OK, here's the plan (if God is willing):

1) Every day will be a new devotional. I have enough devotionals for every day for three years

2) Also as I can, I'll be posting on my new political blog (see bottom of page).

Some other housecleaning:

A) If you'd like to just get new postings sent to your email, just submit your address in the box on the left just below. There's just one possible downside, though. Occasionally I'll add a music video at the end that's relevant to the devotional, and you won't get them in the email sent to you. If I add a video though, I'll make sure to mention in the posting, so you'll know to come to the site to see it if you'd like.

B) I actually finished writing new blog posting for the TAWG at the end of 2016. So what I'm doing now is at the beginning of every month, I'll move the earliest month from 3 years ago ahead so that a "new" posting appears every day. That's why you won't find any postings for January 2014, for example.

C) When I started this Blog, I was using the 1984 edition of the NIV, and that’s what I linked to on the Biblegateway site. However, in 2011 Zondervan updated its edition and thus reworded a lot of the NIV translation. Therefore, all the links which went to the 1984 edition now redirect to the 2011 edition, which often has slightly different wording. Thus, part of my editing process has been to update my Scripture quotes in my postings. But I might have missed some, in which case you might see my quote in the posting as a little different from what comes up when you click on my citation link, since that redirects to the 2011 edition on the Biblegateway site. It's a good thing that we realize that the work of translation never ends, but it can be a kind of a pain on a site like this. If you see any difference in verbiage between my quote and what shows up as a link on the Biblegateway site, or if you hover over a link and it has "NIV1984" at the end of it, please notify me and I'll correct it.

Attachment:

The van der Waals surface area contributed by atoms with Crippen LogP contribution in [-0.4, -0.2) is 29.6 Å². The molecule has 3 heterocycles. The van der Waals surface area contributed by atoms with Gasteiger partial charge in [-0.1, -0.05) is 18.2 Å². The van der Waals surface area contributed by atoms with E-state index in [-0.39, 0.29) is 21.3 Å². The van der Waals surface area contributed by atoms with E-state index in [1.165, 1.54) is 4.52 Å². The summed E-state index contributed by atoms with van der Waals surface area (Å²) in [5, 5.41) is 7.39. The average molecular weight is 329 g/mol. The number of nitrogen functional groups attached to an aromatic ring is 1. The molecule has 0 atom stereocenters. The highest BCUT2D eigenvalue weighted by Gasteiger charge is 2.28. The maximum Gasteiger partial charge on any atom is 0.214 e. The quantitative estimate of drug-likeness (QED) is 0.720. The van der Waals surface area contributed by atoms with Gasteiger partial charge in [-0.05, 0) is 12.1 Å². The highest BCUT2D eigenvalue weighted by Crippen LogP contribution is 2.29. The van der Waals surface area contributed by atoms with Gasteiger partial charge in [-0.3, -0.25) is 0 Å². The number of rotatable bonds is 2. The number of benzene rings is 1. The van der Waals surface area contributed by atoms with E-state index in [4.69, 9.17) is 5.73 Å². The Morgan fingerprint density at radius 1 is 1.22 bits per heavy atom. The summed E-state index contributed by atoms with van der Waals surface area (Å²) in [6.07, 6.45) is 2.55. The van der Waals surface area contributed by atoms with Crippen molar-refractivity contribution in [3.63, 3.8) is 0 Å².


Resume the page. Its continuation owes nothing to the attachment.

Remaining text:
D) I can't believe I have to say this, but here goes. At the end of every posting is a suggested short prayer that has to do with what we discussed. This is actually what I've prayed when I finished writing it. In no way am I asking you to pray the exact verbiage of my suggested prayer. It's just a springboard for your own prayer, nothing more. Quite frankly, I've never been a fan of praying rote prayers written by someone else. As with everything else I do here, to the degree it helps, great; to the degree it doesn't, chunk it.

As always, thank you so much for reading, even if it's to read one post. God bless.

[Jan 07]--Comfy?

1 Kings 22:1-28

OK, I know that today’s reading is a little longer than you might be used to here, but I really needed to present these verses, because they touch on some really important issues. I couldn’t really summarize the story and do it justice.

First, let’s get the weird/controversial part out of the way, then we can move on to more productive things. What the heck is up with Micaiah’s vision? God sent this—what, deceptive spirit? Evil spirit? Demonic spirit?—to Ahab’s court? Let’s use our God-given common sense and what we know from the rest of God’s word to work through this very obscure story.